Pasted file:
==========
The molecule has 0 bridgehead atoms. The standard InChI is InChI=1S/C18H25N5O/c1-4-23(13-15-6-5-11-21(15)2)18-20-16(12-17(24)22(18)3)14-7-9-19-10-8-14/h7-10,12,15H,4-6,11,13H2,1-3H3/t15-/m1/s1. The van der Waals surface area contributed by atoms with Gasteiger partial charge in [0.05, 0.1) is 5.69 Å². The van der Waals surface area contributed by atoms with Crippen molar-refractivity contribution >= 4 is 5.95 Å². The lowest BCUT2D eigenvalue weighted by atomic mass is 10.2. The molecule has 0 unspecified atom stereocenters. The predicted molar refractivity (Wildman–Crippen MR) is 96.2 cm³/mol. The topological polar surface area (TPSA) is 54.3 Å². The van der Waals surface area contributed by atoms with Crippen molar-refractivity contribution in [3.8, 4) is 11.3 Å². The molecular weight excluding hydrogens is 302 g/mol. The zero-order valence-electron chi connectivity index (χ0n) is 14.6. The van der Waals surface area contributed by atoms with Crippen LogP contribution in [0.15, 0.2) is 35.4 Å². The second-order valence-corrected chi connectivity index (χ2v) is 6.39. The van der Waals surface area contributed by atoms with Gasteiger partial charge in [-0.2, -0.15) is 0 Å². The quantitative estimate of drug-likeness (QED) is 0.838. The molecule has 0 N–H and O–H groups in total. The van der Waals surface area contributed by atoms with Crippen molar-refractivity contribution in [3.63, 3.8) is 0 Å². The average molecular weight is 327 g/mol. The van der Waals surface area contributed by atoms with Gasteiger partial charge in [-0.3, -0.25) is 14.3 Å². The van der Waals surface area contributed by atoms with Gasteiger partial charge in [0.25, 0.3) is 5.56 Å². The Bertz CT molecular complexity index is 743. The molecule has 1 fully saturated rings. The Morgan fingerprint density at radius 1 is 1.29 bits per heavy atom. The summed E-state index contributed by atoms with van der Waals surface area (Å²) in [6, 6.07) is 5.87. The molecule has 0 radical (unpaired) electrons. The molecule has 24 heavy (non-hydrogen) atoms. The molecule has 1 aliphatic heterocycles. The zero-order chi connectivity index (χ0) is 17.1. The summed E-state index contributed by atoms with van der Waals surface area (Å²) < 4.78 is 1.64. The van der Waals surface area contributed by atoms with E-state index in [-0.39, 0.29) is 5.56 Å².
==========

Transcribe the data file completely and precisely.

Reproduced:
The molecule has 0 bridgehead atoms. The standard InChI is InChI=1S/C18H25N5O/c1-4-23(13-15-6-5-11-21(15)2)18-20-16(12-17(24)22(18)3)14-7-9-19-10-8-14/h7-10,12,15H,4-6,11,13H2,1-3H3/t15-/m1/s1. The van der Waals surface area contributed by atoms with Gasteiger partial charge in [0.05, 0.1) is 5.69 Å². The van der Waals surface area contributed by atoms with Crippen molar-refractivity contribution >= 4 is 5.95 Å². The lowest BCUT2D eigenvalue weighted by atomic mass is 10.2. The molecule has 0 unspecified atom stereocenters. The predicted molar refractivity (Wildman–Crippen MR) is 96.2 cm³/mol. The topological polar surface area (TPSA) is 54.3 Å². The van der Waals surface area contributed by atoms with Crippen molar-refractivity contribution in [3.8, 4) is 11.3 Å². The molecular weight excluding hydrogens is 302 g/mol. The zero-order valence-electron chi connectivity index (χ0n) is 14.6. The van der Waals surface area contributed by atoms with Crippen LogP contribution in [0.15, 0.2) is 35.4 Å². The second-order valence-corrected chi connectivity index (χ2v) is 6.39. The van der Waals surface area contributed by atoms with Gasteiger partial charge in [-0.2, -0.15) is 0 Å². The quantitative estimate of drug-likeness (QED) is 0.838. The molecule has 0 N–H and O–H groups in total. The van der Waals surface area contributed by atoms with Crippen molar-refractivity contribution in [3.63, 3.8) is 0 Å². The average molecular weight is 327 g/mol. The van der Waals surface area contributed by atoms with Gasteiger partial charge in [-0.3, -0.25) is 14.3 Å². The van der Waals surface area contributed by atoms with Gasteiger partial charge in [0.25, 0.3) is 5.56 Å². The Bertz CT molecular complexity index is 743. The molecule has 1 fully saturated rings. The Morgan fingerprint density at radius 1 is 1.29 bits per heavy atom. The summed E-state index contributed by atoms with van der Waals surface area (Å²) in [6, 6.07) is 5.87. The molecule has 0 radical (unpaired) electrons. The molecule has 24 heavy (non-hydrogen) atoms. The molecule has 1 aliphatic heterocycles. The zero-order chi connectivity index (χ0) is 17.1. The summed E-state index contributed by atoms with van der Waals surface area (Å²) < 4.78 is 1.64. The van der Waals surface area contributed by atoms with E-state index in [-0.39, 0.29) is 5.56 Å².